ERS Charts of Note
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Thursday, October 20, 2011
Per-acre operating costs are important for determining producer net returns, which influence farmers' cropping choices. Rice, corn, and cotton have the highest per-acre expenses for energy-related inputs. While rice and cotton have the highest per-acre costs for fuel, lube, and electricity, corn has the highest costs for fertilizer. Energy-related costs for soybean production are relatively low. This chart comes from the ERS report, Impacts of Higher Energy Prices on Agriculture and Rural Economies, ERR-123, August 2011.
Friday, October 7, 2011
The 2011/12 season-average farm price (SAFP) for U.S. long-grain rice is projected in September 2011 at $12.70-$13.70 per cwt, up 70 cents on both the high and low ends from last month. The upward revision was largely based on expectations of higher global trading prices in 2011/12. The 2011/12 SAFP for long-grain rice is well above the $11.10 estimated for 2010/11. In contrast with last year, U.S. long-grain prices in 2011/12 will be supported by smaller U.S. supplies, higher quality, and stronger world prices. This chart is found in Rice Outlook, RCS-11i, September 13, 2011.
Friday, September 16, 2011
The ratio of global ending stocks to total use can be a reliable indicator of market prices (the lower the ratio, the tighter the market and the higher the price.) Currently, the stocks-to-use ratios for corn and soybeans are near record lows. The stocks-to-use ratios for wheat and rice suggest reasonably comfortable stock levels, but the shortage of milling-quality wheat has put strong upward pressure on wheat prices. Stock-to-use ratios for cotton, total oilseeds, total coarse grains, and sugar are also low. These low ratios suggest strong worldwide competition among crops for acreage in the 2011 planting season. This chart is found in the September 2011 Amber Waves feature, Why Another Food Commodity Price Spike?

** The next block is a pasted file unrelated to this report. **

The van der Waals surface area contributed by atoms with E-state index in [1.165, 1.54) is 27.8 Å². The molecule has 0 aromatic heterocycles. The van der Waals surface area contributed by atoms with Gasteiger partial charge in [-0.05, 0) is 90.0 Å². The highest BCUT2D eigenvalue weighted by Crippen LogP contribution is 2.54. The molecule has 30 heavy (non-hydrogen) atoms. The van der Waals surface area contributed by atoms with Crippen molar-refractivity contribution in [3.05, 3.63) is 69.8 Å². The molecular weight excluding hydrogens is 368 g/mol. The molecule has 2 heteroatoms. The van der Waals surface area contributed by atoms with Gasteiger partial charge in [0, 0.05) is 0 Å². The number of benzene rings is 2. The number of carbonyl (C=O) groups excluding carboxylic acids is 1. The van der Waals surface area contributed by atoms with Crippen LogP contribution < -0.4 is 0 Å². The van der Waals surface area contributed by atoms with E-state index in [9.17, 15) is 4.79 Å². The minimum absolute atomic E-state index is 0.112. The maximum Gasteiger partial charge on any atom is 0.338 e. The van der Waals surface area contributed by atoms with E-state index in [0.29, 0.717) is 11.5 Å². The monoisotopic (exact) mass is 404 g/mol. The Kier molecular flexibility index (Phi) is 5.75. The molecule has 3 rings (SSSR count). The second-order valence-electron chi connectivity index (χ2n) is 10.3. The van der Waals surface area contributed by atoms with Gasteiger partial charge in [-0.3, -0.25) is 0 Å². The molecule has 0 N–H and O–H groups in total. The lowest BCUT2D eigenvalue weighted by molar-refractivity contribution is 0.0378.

Wednesday, September 7, 2011
The 2011/12 U.S. rice production forecast (made August 12, 2011) was 188.1 million cwt (hundredweight, or 100 pounds), down 23 percent from the year-earlier record and the smallest crop since 1998/99. This month's revised forecast (up 1.1 million cwt) is based on higher expected yields. At 7,114 pounds per acre, the average field yield is up 55 pounds from last month's forecast, 6 percent above a year earlier and the second highest on record. This is the first survey-based forecast for the 2011 U.S. rice crop. On an annual basis, harvested area declined in all Southern States, partly due to severe flooding in the Delta this spring that prevented planting in some areas. Even prior to planting, growers in the South had indicated smaller plantings in 2011/12 due to stronger relative returns for alternative crops. This chart is found in Rice Outlook, RCS-11h, August 12, 2011.
Thursday, May 12, 2011
Despite rising costs, net returns to rice are expected to increase each year after 2012-mostly due to higher prices. Although rising rice prices more than offset the steady increase in costs, net returns are projected to remain well below 2007-09. From 2014 onward, net returns per acre to rice are expected to exceed other planting options by an increasing margin, encouraging a small boost in rice acreage in competitive regions. Strong competition in the global market-especially in the long-grain milled market-and only modest expansion in the U.S. rice market limit the increase in rice acreage. This chart is from the ERS publication, Consolidation and Structural Change in the U.S. Rice Sector, RCS-11d-01, April 2011.